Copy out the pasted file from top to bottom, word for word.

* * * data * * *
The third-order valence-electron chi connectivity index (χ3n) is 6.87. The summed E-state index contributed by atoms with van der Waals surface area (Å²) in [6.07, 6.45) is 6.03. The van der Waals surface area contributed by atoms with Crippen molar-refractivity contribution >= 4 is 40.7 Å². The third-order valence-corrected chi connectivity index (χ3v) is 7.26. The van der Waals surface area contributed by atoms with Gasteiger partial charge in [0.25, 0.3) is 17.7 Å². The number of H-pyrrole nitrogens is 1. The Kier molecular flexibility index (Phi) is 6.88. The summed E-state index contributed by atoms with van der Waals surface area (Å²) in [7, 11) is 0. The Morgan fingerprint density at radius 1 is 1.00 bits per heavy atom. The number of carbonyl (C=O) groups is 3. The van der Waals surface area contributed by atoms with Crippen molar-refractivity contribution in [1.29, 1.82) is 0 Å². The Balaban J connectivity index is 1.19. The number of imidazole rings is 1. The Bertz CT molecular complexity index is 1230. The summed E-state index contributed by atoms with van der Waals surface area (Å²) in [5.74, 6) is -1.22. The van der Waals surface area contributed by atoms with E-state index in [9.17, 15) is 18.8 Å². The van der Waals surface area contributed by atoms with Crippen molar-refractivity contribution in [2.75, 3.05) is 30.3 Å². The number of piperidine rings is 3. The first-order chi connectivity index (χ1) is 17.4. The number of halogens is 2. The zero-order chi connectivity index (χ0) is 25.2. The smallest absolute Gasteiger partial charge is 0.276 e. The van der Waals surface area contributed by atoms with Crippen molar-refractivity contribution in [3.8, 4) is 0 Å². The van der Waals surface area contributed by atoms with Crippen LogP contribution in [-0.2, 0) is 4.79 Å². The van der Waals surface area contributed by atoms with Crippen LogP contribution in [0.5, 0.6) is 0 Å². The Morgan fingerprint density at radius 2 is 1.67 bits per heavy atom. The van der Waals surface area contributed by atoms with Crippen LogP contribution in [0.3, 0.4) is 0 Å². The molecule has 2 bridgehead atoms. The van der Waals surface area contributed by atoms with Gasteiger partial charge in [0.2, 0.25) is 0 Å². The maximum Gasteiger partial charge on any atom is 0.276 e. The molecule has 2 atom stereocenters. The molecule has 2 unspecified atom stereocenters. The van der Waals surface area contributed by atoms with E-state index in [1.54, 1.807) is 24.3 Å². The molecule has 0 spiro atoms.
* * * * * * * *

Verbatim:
The third-order valence-electron chi connectivity index (χ3n) is 6.87. The summed E-state index contributed by atoms with van der Waals surface area (Å²) in [6.07, 6.45) is 6.03. The van der Waals surface area contributed by atoms with Crippen molar-refractivity contribution >= 4 is 40.7 Å². The third-order valence-corrected chi connectivity index (χ3v) is 7.26. The van der Waals surface area contributed by atoms with Gasteiger partial charge in [0.25, 0.3) is 17.7 Å². The number of H-pyrrole nitrogens is 1. The Kier molecular flexibility index (Phi) is 6.88. The summed E-state index contributed by atoms with van der Waals surface area (Å²) in [7, 11) is 0. The Morgan fingerprint density at radius 1 is 1.00 bits per heavy atom. The number of carbonyl (C=O) groups is 3. The van der Waals surface area contributed by atoms with Crippen molar-refractivity contribution in [1.29, 1.82) is 0 Å². The Balaban J connectivity index is 1.19. The number of imidazole rings is 1. The Bertz CT molecular complexity index is 1230. The summed E-state index contributed by atoms with van der Waals surface area (Å²) in [5.74, 6) is -1.22. The van der Waals surface area contributed by atoms with E-state index in [9.17, 15) is 18.8 Å². The van der Waals surface area contributed by atoms with Crippen molar-refractivity contribution in [2.75, 3.05) is 30.3 Å². The number of piperidine rings is 3. The first-order chi connectivity index (χ1) is 17.4. The number of halogens is 2. The zero-order chi connectivity index (χ0) is 25.2. The smallest absolute Gasteiger partial charge is 0.276 e. The van der Waals surface area contributed by atoms with Crippen molar-refractivity contribution in [3.8, 4) is 0 Å². The van der Waals surface area contributed by atoms with Crippen LogP contribution in [-0.2, 0) is 4.79 Å². The van der Waals surface area contributed by atoms with Crippen LogP contribution in [0.5, 0.6) is 0 Å². The Morgan fingerprint density at radius 2 is 1.67 bits per heavy atom. The van der Waals surface area contributed by atoms with Crippen LogP contribution in [0.3, 0.4) is 0 Å². The molecule has 2 bridgehead atoms. The van der Waals surface area contributed by atoms with Gasteiger partial charge in [0.2, 0.25) is 0 Å². The maximum Gasteiger partial charge on any atom is 0.276 e. The molecule has 2 atom stereocenters. The molecule has 2 unspecified atom stereocenters. The van der Waals surface area contributed by atoms with E-state index in [1.54, 1.807) is 24.3 Å². The molecule has 0 spiro atoms.